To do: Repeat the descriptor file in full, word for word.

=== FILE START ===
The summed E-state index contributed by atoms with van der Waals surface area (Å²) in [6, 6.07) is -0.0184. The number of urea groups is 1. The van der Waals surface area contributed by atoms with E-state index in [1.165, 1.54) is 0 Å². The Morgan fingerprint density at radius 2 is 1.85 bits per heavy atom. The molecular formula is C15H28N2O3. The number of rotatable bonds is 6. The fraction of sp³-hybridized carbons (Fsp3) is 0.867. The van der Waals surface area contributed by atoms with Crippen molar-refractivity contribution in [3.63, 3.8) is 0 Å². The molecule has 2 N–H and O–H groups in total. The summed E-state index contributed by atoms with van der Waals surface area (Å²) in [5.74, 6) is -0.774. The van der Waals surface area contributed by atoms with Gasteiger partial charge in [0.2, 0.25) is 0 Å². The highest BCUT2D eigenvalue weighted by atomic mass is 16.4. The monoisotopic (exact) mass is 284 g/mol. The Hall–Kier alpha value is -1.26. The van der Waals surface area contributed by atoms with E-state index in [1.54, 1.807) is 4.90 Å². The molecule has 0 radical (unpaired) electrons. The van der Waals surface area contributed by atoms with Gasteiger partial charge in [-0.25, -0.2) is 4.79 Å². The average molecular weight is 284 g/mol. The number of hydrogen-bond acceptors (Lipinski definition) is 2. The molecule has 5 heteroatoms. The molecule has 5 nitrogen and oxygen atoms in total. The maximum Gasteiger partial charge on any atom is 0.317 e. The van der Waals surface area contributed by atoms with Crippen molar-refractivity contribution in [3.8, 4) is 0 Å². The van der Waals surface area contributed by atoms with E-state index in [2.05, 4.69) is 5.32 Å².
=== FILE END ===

The summed E-state index contributed by atoms with van der Waals surface area (Å²) in [6, 6.07) is -0.0184. The number of urea groups is 1. The van der Waals surface area contributed by atoms with E-state index in [1.165, 1.54) is 0 Å². The Morgan fingerprint density at radius 2 is 1.85 bits per heavy atom. The molecular formula is C15H28N2O3. The number of rotatable bonds is 6. The fraction of sp³-hybridized carbons (Fsp3) is 0.867. The van der Waals surface area contributed by atoms with Crippen molar-refractivity contribution in [3.63, 3.8) is 0 Å². The molecule has 2 N–H and O–H groups in total. The summed E-state index contributed by atoms with van der Waals surface area (Å²) in [5.74, 6) is -0.774. The van der Waals surface area contributed by atoms with Gasteiger partial charge in [0.2, 0.25) is 0 Å². The highest BCUT2D eigenvalue weighted by atomic mass is 16.4. The monoisotopic (exact) mass is 284 g/mol. The Hall–Kier alpha value is -1.26. The van der Waals surface area contributed by atoms with E-state index in [1.54, 1.807) is 4.90 Å². The molecule has 0 radical (unpaired) electrons. The van der Waals surface area contributed by atoms with Gasteiger partial charge in [-0.25, -0.2) is 4.79 Å². The average molecular weight is 284 g/mol. The number of hydrogen-bond acceptors (Lipinski definition) is 2. The molecule has 5 heteroatoms. The molecule has 5 nitrogen and oxygen atoms in total. The maximum Gasteiger partial charge on any atom is 0.317 e. The van der Waals surface area contributed by atoms with Crippen molar-refractivity contribution in [3.8, 4) is 0 Å². The van der Waals surface area contributed by atoms with E-state index in [2.05, 4.69) is 5.32 Å².